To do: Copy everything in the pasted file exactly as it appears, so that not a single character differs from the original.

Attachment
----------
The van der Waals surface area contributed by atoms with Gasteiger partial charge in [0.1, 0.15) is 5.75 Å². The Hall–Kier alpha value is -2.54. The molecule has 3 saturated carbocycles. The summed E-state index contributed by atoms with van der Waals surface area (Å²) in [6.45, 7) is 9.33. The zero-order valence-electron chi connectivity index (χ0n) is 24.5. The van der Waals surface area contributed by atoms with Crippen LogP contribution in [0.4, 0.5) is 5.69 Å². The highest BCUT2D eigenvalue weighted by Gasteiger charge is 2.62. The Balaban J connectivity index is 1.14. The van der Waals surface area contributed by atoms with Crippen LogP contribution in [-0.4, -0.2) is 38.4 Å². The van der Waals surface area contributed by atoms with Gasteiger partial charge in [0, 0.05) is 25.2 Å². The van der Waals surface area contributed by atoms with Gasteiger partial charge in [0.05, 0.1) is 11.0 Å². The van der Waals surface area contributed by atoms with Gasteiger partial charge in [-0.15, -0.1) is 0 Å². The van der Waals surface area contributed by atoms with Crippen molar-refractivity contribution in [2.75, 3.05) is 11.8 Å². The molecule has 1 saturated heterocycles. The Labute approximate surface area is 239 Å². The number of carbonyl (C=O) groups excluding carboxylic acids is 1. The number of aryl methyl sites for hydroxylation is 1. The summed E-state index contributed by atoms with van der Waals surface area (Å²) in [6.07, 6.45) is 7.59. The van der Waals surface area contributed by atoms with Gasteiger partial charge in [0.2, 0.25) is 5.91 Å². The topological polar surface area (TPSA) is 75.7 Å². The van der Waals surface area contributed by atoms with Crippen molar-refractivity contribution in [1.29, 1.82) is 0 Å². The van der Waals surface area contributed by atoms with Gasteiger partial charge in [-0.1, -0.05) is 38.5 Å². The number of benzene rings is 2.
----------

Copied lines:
The van der Waals surface area contributed by atoms with Gasteiger partial charge in [0.1, 0.15) is 5.75 Å². The Hall–Kier alpha value is -2.54. The molecule has 3 saturated carbocycles. The summed E-state index contributed by atoms with van der Waals surface area (Å²) in [6.45, 7) is 9.33. The zero-order valence-electron chi connectivity index (χ0n) is 24.5. The van der Waals surface area contributed by atoms with Crippen LogP contribution in [0.4, 0.5) is 5.69 Å². The highest BCUT2D eigenvalue weighted by Gasteiger charge is 2.62. The Balaban J connectivity index is 1.14. The van der Waals surface area contributed by atoms with Crippen LogP contribution in [-0.4, -0.2) is 38.4 Å². The van der Waals surface area contributed by atoms with Gasteiger partial charge in [0, 0.05) is 25.2 Å². The van der Waals surface area contributed by atoms with Gasteiger partial charge in [0.05, 0.1) is 11.0 Å². The van der Waals surface area contributed by atoms with Gasteiger partial charge in [-0.15, -0.1) is 0 Å². The van der Waals surface area contributed by atoms with Crippen molar-refractivity contribution in [2.75, 3.05) is 11.8 Å². The molecule has 1 saturated heterocycles. The Labute approximate surface area is 239 Å². The number of carbonyl (C=O) groups excluding carboxylic acids is 1. The number of aryl methyl sites for hydroxylation is 1. The summed E-state index contributed by atoms with van der Waals surface area (Å²) in [6.07, 6.45) is 7.59. The van der Waals surface area contributed by atoms with Gasteiger partial charge in [0.2, 0.25) is 5.91 Å². The topological polar surface area (TPSA) is 75.7 Å². The van der Waals surface area contributed by atoms with Crippen molar-refractivity contribution in [1.29, 1.82) is 0 Å². The van der Waals surface area contributed by atoms with Gasteiger partial charge in [-0.1, -0.05) is 38.5 Å². The number of benzene rings is 2.